FMLA Guidelines

We’ll assist you in tracking and managing intermittent FMLA leave … fighting FMLA fraud and FMLA abuse … and managing FMLA in general.

Beyond mastering FMLA regulations on intermittent leave, we’ll share FMLA guidelines on how to curb FMLA abuse, and dramatically improve your overall FMLA compliance.

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If you’re looking for incentives to get managers and supervisors to pay attention during FMLA training sessions, look no further. Simply point out that they can be held personally liable if they deny FMLA benefits to which an employee is entitled ...

With divided government in Congress, gridlock reigns for most employment-law bills. One bill that has a slim chance: the Parental Bereavement Act, which would amend the FMLA to allow employees to take FMLA leave after the death of a child.

Employees with chronic medical conditions that flare up unpredictably may be entitled to FMLA leave. But that can create scheduling nightmares for employers. And intermittent leave, by its nature, is subject to abuse. After all, an employee on intermittent leave can simply call in and explain his condition is acting up. But that doesn’t mean employers are powerless when they suspect abuse.

Everyone knows employees can use FMLA to care for minor children who have serious health conditions. But what about adult children who need a parent's care? It's a difficult issue that straddles the complex intersection of the FMLA and the ADA, plus definitions of "disability" and "care."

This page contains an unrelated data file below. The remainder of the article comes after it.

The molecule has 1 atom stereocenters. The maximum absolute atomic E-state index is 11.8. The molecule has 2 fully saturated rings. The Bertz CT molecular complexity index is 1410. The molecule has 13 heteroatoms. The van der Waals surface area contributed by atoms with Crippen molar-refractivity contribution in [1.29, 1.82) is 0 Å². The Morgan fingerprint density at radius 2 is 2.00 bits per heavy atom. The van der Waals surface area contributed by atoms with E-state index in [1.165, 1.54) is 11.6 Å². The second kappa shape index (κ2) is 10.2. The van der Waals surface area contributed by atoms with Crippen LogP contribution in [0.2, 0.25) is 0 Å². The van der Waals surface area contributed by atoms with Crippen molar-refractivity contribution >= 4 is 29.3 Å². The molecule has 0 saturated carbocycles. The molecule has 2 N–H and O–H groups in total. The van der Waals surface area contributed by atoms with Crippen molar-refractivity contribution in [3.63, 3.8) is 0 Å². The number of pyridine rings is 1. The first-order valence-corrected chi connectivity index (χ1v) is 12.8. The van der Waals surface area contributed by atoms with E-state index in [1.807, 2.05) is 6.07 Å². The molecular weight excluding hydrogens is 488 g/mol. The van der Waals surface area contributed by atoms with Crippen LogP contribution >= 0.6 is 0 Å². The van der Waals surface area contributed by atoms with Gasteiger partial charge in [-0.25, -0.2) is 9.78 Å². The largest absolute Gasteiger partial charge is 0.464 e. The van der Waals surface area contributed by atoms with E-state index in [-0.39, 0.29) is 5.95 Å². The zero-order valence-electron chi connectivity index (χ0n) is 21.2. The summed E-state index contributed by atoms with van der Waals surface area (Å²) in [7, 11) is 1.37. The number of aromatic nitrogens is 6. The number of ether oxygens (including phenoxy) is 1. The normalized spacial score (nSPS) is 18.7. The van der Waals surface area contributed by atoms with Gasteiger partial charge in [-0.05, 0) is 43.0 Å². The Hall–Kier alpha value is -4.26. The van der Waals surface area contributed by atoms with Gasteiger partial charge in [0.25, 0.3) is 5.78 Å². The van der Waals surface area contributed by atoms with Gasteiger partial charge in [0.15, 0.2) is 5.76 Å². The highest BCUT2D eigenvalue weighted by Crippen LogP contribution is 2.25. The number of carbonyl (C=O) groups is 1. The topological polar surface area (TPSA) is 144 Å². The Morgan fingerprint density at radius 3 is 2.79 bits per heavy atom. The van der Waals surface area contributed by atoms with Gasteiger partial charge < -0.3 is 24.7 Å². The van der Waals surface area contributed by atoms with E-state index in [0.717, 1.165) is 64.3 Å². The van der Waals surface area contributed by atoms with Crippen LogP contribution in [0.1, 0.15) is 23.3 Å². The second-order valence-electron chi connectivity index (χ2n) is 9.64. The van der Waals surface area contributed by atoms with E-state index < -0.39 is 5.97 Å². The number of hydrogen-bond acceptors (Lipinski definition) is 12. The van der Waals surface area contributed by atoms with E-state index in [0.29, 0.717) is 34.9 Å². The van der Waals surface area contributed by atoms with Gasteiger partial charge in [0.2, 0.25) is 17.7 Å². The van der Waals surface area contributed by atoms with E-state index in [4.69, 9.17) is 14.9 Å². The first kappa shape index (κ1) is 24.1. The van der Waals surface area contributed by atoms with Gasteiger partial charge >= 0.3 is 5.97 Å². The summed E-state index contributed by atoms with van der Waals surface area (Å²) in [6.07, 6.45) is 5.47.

HR Law 101: Your employee handbook should include statements on these topics: a welcoming letter from the CEO, rules and procedures, your employment policies, compensation and benefits, safety and health rules, an affirmative action statement and an acknowledgment receipt form ...

If an employee asks you to ap­­prove an especially long vacation, and you suspect the reason may be a covered condition under the FMLA, beware automatically rejecting the request. You may risk an FMLA in­ter­ference lawsuit. Plus, any subsequent discipline could be considered retaliation.
HR pros spend a lot of their time ensuring that their companies comply with the law so they don’t wind up in court and lose big bucks to a jury verdict. But more and more, they find themselves defending not their employers’ bottom lines, but their own bank accounts. How big is the risk? Try six figures—or more.
Now is the time to review your return-to-work policies and practices for employees on leave. They need to be integrated without regard to the reason that prompted leave. Treating workers differently depending on the reason for their absence opens the possibility of a disability discrimination claim.

Employees who take FMLA leave are usually eligible for reinstatement, but not always. If you were going to eliminate the position anyway, the employee may be out of luck. Before you deny reinstatement, be sure you can clearly show that the position was cut for reasons completely unrelated to the employee’s FMLA leave.

If there’s no use-it-or-lose-it policy in place, employees can easily stockpile weeks of vacation or personal leave. Should they become ill, they may try to use that time as a substitute for FMLA leave. If an employee asks you to approve an especially long vacation, and you suspect the underlying reason may be a covered condition under the FMLA, beware automatically rejecting the request.

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